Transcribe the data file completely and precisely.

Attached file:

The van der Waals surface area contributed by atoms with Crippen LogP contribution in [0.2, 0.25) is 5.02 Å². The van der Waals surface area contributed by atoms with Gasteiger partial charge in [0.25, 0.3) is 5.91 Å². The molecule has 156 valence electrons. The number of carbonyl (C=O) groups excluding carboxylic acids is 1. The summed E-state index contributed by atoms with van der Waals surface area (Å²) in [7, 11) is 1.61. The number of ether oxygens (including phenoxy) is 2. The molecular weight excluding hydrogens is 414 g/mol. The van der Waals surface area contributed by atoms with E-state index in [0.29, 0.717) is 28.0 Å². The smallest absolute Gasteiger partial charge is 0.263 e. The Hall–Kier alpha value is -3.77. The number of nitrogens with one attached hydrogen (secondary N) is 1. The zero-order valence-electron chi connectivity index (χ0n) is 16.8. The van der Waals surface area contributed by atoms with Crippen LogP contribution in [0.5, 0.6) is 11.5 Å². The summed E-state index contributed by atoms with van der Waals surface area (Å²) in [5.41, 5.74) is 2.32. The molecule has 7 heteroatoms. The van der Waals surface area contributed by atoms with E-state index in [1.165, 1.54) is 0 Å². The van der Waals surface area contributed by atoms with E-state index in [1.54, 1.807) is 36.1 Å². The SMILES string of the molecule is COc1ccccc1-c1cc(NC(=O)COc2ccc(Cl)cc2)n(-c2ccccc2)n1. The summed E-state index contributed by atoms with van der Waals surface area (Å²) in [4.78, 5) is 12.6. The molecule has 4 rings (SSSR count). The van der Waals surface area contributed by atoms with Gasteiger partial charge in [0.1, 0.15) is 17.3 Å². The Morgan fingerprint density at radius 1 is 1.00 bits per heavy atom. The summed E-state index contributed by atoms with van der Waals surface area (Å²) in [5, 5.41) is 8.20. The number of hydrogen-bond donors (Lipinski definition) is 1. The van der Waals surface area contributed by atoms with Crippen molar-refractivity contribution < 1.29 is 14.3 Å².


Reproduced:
The van der Waals surface area contributed by atoms with Crippen LogP contribution in [0.2, 0.25) is 5.02 Å². The van der Waals surface area contributed by atoms with Gasteiger partial charge in [0.25, 0.3) is 5.91 Å². The molecule has 156 valence electrons. The number of carbonyl (C=O) groups excluding carboxylic acids is 1. The summed E-state index contributed by atoms with van der Waals surface area (Å²) in [7, 11) is 1.61. The number of ether oxygens (including phenoxy) is 2. The molecular weight excluding hydrogens is 414 g/mol. The van der Waals surface area contributed by atoms with E-state index in [0.29, 0.717) is 28.0 Å². The smallest absolute Gasteiger partial charge is 0.263 e. The Hall–Kier alpha value is -3.77. The number of nitrogens with one attached hydrogen (secondary N) is 1. The zero-order valence-electron chi connectivity index (χ0n) is 16.8. The van der Waals surface area contributed by atoms with Crippen LogP contribution in [0.5, 0.6) is 11.5 Å². The summed E-state index contributed by atoms with van der Waals surface area (Å²) in [5.41, 5.74) is 2.32. The molecule has 7 heteroatoms. The van der Waals surface area contributed by atoms with E-state index in [1.165, 1.54) is 0 Å². The van der Waals surface area contributed by atoms with E-state index in [1.54, 1.807) is 36.1 Å². The SMILES string of the molecule is COc1ccccc1-c1cc(NC(=O)COc2ccc(Cl)cc2)n(-c2ccccc2)n1. The summed E-state index contributed by atoms with van der Waals surface area (Å²) in [4.78, 5) is 12.6. The molecule has 4 rings (SSSR count). The van der Waals surface area contributed by atoms with Gasteiger partial charge in [0.1, 0.15) is 17.3 Å². The Morgan fingerprint density at radius 1 is 1.00 bits per heavy atom. The summed E-state index contributed by atoms with van der Waals surface area (Å²) in [5, 5.41) is 8.20. The number of hydrogen-bond donors (Lipinski definition) is 1. The van der Waals surface area contributed by atoms with Crippen molar-refractivity contribution < 1.29 is 14.3 Å².